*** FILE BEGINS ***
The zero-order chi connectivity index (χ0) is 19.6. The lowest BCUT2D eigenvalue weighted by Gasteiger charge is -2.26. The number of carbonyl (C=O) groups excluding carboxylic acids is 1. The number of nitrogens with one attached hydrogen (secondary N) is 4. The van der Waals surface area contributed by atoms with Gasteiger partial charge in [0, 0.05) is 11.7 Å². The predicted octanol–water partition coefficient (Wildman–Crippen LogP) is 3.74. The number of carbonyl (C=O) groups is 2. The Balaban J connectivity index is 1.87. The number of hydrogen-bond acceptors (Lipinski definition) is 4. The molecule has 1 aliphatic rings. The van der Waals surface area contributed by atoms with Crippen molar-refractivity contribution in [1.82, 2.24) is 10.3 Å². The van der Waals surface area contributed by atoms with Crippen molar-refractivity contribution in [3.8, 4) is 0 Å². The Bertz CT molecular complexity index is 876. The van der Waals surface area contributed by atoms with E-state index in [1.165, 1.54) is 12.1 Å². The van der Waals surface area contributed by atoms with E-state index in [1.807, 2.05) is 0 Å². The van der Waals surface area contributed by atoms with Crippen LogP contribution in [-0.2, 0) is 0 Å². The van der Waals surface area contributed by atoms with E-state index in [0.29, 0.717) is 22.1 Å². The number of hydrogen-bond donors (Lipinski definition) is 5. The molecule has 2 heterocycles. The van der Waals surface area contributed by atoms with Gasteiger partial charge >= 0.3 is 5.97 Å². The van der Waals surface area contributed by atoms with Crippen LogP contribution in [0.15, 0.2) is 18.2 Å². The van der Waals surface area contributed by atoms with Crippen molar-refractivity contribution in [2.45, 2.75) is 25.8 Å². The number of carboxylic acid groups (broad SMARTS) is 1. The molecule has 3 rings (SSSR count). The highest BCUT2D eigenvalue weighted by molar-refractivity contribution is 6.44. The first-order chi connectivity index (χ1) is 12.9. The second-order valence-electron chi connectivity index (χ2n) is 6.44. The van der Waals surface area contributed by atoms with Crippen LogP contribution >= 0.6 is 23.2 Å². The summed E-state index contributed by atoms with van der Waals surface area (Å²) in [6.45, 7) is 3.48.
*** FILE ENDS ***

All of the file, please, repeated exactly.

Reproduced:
The zero-order chi connectivity index (χ0) is 19.6. The lowest BCUT2D eigenvalue weighted by Gasteiger charge is -2.26. The number of carbonyl (C=O) groups excluding carboxylic acids is 1. The number of nitrogens with one attached hydrogen (secondary N) is 4. The van der Waals surface area contributed by atoms with Gasteiger partial charge in [0, 0.05) is 11.7 Å². The predicted octanol–water partition coefficient (Wildman–Crippen LogP) is 3.74. The number of carbonyl (C=O) groups is 2. The Balaban J connectivity index is 1.87. The number of hydrogen-bond acceptors (Lipinski definition) is 4. The molecule has 1 aliphatic rings. The van der Waals surface area contributed by atoms with Crippen molar-refractivity contribution in [1.82, 2.24) is 10.3 Å². The van der Waals surface area contributed by atoms with Crippen molar-refractivity contribution in [3.8, 4) is 0 Å². The Bertz CT molecular complexity index is 876. The van der Waals surface area contributed by atoms with E-state index in [1.165, 1.54) is 12.1 Å². The van der Waals surface area contributed by atoms with E-state index in [1.807, 2.05) is 0 Å². The van der Waals surface area contributed by atoms with Crippen LogP contribution in [-0.2, 0) is 0 Å². The van der Waals surface area contributed by atoms with E-state index in [0.29, 0.717) is 22.1 Å². The number of hydrogen-bond donors (Lipinski definition) is 5. The molecule has 2 heterocycles. The van der Waals surface area contributed by atoms with Gasteiger partial charge >= 0.3 is 5.97 Å². The van der Waals surface area contributed by atoms with Crippen LogP contribution in [0.15, 0.2) is 18.2 Å². The van der Waals surface area contributed by atoms with Crippen molar-refractivity contribution in [2.45, 2.75) is 25.8 Å². The number of carboxylic acid groups (broad SMARTS) is 1. The molecule has 3 rings (SSSR count). The highest BCUT2D eigenvalue weighted by molar-refractivity contribution is 6.44. The first-order chi connectivity index (χ1) is 12.9. The second-order valence-electron chi connectivity index (χ2n) is 6.44. The van der Waals surface area contributed by atoms with Crippen LogP contribution >= 0.6 is 23.2 Å². The summed E-state index contributed by atoms with van der Waals surface area (Å²) in [6.45, 7) is 3.48.